Murder, Inc.: aka CIA, KGB, MI5


CIA Dirty Tricks- They Hurt and They Kill- In this program Jerry talks with H. P. Albarelli, Jr. about his true Thriller:  A Terrible Mistake - The Murder of Frank Olson and the CIA’s Secret Cold War Experiments. The conversation goes far beyond this incident from the cold war 50s, to what is happening today. The writer has spent ten years investigating in detail the hard dirty facts of the CIA’s history. This program explores 1950's Military and CIA Cold War Scientific and Medical experimentation in the fields of Mind Control, Psychological Operations, Interrogation, Torture, Psycho-Weaponry, Chemical and Biological Assassination and follows the trail that leads to the same activities still going on today. 
MP3 Running time: 1 hour, 3 seconds
Windows Media Version Part 1  -  Windows Media Version Part 2

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Video appears to be real and the murder of the photographer has been confirmed in the Polish Press- (April 24, 2010) We have arranged for a loose translation of this video from Russian and Polish to English. The translation is mostly from a man who does business in Poland and travels there several times a year, so his Polish skills are very fluent. He took the video and worked it almost frame by frame painstakingly checking and re-checking. We also are using some input from another person who lives in Poland now and verifies that the story of the photographer being stabbed, taken to the hospital and stabbed three more times there was reported in the local news in Poland. This man was on the scene as he lives near the Airport and arrived with his camera shortly after the crash. We have decided to feature a windows media version of the video so you can stop it and start it at will to see for yourself if our person's translation and observations make sense to you.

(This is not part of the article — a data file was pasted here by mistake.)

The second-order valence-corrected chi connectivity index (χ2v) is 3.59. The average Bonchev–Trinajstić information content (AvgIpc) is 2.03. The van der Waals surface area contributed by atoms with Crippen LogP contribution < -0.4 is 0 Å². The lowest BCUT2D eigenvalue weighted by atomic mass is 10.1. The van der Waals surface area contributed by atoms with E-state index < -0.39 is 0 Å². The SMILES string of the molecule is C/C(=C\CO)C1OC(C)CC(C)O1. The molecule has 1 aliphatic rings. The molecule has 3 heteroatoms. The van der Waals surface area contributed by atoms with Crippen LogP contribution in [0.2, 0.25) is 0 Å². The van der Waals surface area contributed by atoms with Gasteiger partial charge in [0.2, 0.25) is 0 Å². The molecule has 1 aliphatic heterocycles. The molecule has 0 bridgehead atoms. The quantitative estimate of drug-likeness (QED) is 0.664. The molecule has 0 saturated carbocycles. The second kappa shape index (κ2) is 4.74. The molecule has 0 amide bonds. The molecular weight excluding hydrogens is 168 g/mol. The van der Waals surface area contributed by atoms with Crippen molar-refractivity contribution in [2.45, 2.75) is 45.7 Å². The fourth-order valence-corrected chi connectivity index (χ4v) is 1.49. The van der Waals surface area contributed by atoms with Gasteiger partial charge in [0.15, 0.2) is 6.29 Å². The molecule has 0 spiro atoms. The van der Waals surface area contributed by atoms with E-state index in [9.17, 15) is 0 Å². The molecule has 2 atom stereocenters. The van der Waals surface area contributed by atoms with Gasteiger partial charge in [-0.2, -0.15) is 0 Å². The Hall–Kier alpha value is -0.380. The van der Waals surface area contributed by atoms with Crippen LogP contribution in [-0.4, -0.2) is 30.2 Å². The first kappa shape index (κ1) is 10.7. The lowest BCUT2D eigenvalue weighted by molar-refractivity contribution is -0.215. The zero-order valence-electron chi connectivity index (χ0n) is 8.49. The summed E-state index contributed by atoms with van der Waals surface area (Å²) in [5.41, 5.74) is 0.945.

The Poles are convinced it was the Russians and probably the KGB who did this. We need to make note that due to the rocky history between Russia and Poland no one is very objective there; the questions remain, why did the Russians want the popular Polish President and his cabinet dead? We invite your ideas and information on this subject. I also suggest it might not have been the Russians, as I am still puzzled over the decision of President Obama to play golf with a photo-op after canceling efforts to attend the state funeral. A man so adept at the image doing this is certainly strange to say the least.